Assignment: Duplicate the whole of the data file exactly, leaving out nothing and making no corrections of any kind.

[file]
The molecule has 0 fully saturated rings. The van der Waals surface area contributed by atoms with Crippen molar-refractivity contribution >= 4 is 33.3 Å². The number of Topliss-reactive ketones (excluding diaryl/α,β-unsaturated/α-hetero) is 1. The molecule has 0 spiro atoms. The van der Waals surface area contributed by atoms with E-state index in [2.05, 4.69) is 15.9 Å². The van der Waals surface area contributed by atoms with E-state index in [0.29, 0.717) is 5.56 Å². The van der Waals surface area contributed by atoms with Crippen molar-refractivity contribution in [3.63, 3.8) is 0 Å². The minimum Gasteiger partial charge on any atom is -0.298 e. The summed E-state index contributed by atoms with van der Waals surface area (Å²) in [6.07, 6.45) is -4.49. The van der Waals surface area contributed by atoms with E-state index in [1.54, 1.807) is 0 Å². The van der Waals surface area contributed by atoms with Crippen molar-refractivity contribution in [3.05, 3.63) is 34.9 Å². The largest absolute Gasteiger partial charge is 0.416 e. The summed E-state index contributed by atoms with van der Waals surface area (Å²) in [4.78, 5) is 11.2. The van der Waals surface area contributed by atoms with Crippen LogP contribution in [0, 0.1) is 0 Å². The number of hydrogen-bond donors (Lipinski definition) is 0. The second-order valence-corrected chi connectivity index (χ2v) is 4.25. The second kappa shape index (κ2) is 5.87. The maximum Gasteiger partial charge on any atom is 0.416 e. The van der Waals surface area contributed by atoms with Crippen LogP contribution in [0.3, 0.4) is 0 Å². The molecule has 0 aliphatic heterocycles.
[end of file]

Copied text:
The molecule has 0 fully saturated rings. The van der Waals surface area contributed by atoms with Crippen molar-refractivity contribution >= 4 is 33.3 Å². The number of Topliss-reactive ketones (excluding diaryl/α,β-unsaturated/α-hetero) is 1. The molecule has 0 spiro atoms. The van der Waals surface area contributed by atoms with E-state index in [2.05, 4.69) is 15.9 Å². The van der Waals surface area contributed by atoms with E-state index in [0.29, 0.717) is 5.56 Å². The van der Waals surface area contributed by atoms with Crippen molar-refractivity contribution in [3.63, 3.8) is 0 Å². The minimum Gasteiger partial charge on any atom is -0.298 e. The summed E-state index contributed by atoms with van der Waals surface area (Å²) in [6.07, 6.45) is -4.49. The van der Waals surface area contributed by atoms with E-state index in [1.54, 1.807) is 0 Å². The van der Waals surface area contributed by atoms with Crippen molar-refractivity contribution in [3.05, 3.63) is 34.9 Å². The largest absolute Gasteiger partial charge is 0.416 e. The summed E-state index contributed by atoms with van der Waals surface area (Å²) in [4.78, 5) is 11.2. The van der Waals surface area contributed by atoms with Crippen LogP contribution in [0, 0.1) is 0 Å². The number of hydrogen-bond donors (Lipinski definition) is 0. The second-order valence-corrected chi connectivity index (χ2v) is 4.25. The second kappa shape index (κ2) is 5.87. The maximum Gasteiger partial charge on any atom is 0.416 e. The van der Waals surface area contributed by atoms with Crippen LogP contribution in [0.3, 0.4) is 0 Å². The molecule has 0 aliphatic heterocycles.